At present time Anika Lori is one of the most treasured young Danish artists. She used to live on the dark side of the moon – but lately she has rotated with the planet and has now turned up on its bright side. In her exhibition La Petite Mort, Anika Lori explores what the dark was hiding in its cracks and crevices. An old friend of Anika’s, the Crying Child, has now been replaced by a number of masks – physical as well as symbolic – which she both mounts and let fall. This is done in her search of the crux – or in the realization of its non-existence.
La Petite Mort is like a diary of images, a playful treasure trove of identities, of feelings and frustrations, of repressions and realizations as well as of vulnerable fascination. Old cut-off hair from Anika’s mom, a dress Anika outgrew, her son’s toys, a lock of hair from her boyfriend and personal secrets conquers the colorful canvases, collages and sculptures with memories, melancholy, longing, sorrow and happiness. Objects, that leave their formal existence and become integrated in a different universe and its galaxies of impressions and expressions of the multiplicity and the meaninglessness of life, for better or worse.
Teletubbies, Persian rugs, voodoo dolls from Haïti, Sun-Ra’s psychedelic record covers and beautiful vintage gay porn magazines are all elements of the repetitive fundamental pattern that Anika weaves together into a scenery of life. Identities and sentiments collide – sometimes in a grave manner, at other times with tongue in cheek and a sparkle in the eye. It is not only honesty that rules. It’s also the decadent joy of playing with the truth, which never seems complete. Where is the line drawn? And can it be drawn at all?
Where in the past, Anika has mainly worked with collages as medium, this new exhibition primarily contains paintings and sculptures. Some works have been worked on for a more than a year – others have been created spontaneously. Some are difficult to decode. Others shout statements in your face. But a recurrent theme connects them all: Identity crisis and the calmness that comes from accepting that it is an inevitable condition of life. And in all cases, it is to be preferred when juxtaposed against one of life’s other inevitable conditions: death.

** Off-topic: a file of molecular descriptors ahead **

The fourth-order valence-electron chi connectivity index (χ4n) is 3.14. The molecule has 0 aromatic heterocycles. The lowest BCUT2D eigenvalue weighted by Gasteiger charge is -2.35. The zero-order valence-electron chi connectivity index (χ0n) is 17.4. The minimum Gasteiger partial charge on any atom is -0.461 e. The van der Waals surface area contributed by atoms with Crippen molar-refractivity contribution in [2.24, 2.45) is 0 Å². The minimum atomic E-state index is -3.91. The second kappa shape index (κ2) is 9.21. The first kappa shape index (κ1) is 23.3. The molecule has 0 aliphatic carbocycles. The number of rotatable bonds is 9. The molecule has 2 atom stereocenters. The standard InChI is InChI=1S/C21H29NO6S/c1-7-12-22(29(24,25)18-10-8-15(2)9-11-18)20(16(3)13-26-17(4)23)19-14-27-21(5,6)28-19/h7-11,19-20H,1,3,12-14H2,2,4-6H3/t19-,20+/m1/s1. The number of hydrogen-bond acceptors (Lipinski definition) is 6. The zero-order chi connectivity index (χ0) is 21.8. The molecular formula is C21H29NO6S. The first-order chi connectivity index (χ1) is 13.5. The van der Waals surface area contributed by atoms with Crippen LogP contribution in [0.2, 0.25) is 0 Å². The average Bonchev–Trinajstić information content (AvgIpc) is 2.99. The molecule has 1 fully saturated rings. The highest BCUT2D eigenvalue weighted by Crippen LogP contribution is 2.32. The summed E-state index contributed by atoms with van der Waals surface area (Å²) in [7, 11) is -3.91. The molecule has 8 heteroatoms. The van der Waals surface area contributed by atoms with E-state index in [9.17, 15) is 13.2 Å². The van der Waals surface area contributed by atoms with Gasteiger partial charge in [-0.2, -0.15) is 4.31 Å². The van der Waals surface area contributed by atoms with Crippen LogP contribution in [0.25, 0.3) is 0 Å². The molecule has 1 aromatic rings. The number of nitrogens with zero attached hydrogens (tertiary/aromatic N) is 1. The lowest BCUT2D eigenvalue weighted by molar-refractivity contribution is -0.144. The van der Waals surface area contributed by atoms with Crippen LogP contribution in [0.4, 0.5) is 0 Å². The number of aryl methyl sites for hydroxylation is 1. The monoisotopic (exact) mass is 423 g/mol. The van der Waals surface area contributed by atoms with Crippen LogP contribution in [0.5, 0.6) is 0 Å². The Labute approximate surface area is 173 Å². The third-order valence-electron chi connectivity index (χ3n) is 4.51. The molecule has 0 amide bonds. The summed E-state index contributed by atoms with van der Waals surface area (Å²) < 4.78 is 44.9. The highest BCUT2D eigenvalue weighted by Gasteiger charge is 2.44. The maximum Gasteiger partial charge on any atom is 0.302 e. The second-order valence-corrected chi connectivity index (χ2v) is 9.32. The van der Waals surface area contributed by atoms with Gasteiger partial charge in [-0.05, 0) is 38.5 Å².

So with the anxiety of death hot on the heels and the resentment of missing out on anything, La Petite Mort is an homage to life with all it’s directions and detours. In continuation hereof comes the wish of letting the life-affirming mess rule upon the rational order. Explosions of colors and motives interrupt the straight graphic line, as realities of life disturb the pure thoughts of idealism. Many of Anika’s works feel like the annoying pebble in the shoe: It irritates, but at the same time it keeps the body moving.
Anika Lori was born in 1975 and grew up in Aarhus, Denmark. After three years working Danish artist Tal R’s assistant, she had her first solo exhibition at V1 Gallery in 2006. Hereafter she has been the it-girl on group shows and art fairs throughout the world. Her last solo exhibition was at Union Gallery, London, in 2008. La Petite Mort is Anika’s second solo exhibition at V1 Gallery.
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